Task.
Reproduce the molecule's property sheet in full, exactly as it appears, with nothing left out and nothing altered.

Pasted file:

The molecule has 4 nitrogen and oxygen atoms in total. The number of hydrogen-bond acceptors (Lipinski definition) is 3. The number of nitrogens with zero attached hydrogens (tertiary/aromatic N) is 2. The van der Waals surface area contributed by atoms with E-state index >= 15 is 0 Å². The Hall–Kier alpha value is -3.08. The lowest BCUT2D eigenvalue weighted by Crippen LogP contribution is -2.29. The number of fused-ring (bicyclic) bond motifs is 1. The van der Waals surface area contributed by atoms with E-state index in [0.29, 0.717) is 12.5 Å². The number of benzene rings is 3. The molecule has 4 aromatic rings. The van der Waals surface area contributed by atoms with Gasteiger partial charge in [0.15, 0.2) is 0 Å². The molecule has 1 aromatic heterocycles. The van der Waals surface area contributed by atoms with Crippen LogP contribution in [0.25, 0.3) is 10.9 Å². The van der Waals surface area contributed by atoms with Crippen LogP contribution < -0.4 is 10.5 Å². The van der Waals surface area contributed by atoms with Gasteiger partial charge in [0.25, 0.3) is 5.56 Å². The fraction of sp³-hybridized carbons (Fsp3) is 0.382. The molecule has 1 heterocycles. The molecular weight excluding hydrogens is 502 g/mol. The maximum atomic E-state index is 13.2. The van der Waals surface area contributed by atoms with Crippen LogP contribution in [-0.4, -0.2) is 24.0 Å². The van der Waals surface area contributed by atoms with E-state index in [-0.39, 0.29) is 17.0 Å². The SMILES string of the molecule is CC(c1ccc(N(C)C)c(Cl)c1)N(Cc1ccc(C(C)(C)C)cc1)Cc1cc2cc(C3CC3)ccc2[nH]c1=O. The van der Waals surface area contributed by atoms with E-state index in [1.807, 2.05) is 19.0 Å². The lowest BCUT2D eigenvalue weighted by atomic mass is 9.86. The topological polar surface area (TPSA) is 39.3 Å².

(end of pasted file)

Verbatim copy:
The molecule has 4 nitrogen and oxygen atoms in total. The number of hydrogen-bond acceptors (Lipinski definition) is 3. The number of nitrogens with zero attached hydrogens (tertiary/aromatic N) is 2. The van der Waals surface area contributed by atoms with E-state index >= 15 is 0 Å². The Hall–Kier alpha value is -3.08. The lowest BCUT2D eigenvalue weighted by Crippen LogP contribution is -2.29. The number of fused-ring (bicyclic) bond motifs is 1. The van der Waals surface area contributed by atoms with E-state index in [0.29, 0.717) is 12.5 Å². The number of benzene rings is 3. The molecule has 4 aromatic rings. The van der Waals surface area contributed by atoms with Gasteiger partial charge in [0.15, 0.2) is 0 Å². The molecule has 1 aromatic heterocycles. The van der Waals surface area contributed by atoms with Crippen LogP contribution in [0.25, 0.3) is 10.9 Å². The van der Waals surface area contributed by atoms with Crippen LogP contribution < -0.4 is 10.5 Å². The van der Waals surface area contributed by atoms with Gasteiger partial charge in [0.25, 0.3) is 5.56 Å². The fraction of sp³-hybridized carbons (Fsp3) is 0.382. The molecule has 1 heterocycles. The molecular weight excluding hydrogens is 502 g/mol. The maximum atomic E-state index is 13.2. The van der Waals surface area contributed by atoms with Crippen LogP contribution in [-0.4, -0.2) is 24.0 Å². The van der Waals surface area contributed by atoms with E-state index in [-0.39, 0.29) is 17.0 Å². The SMILES string of the molecule is CC(c1ccc(N(C)C)c(Cl)c1)N(Cc1ccc(C(C)(C)C)cc1)Cc1cc2cc(C3CC3)ccc2[nH]c1=O. The van der Waals surface area contributed by atoms with E-state index in [1.807, 2.05) is 19.0 Å². The lowest BCUT2D eigenvalue weighted by atomic mass is 9.86. The topological polar surface area (TPSA) is 39.3 Å².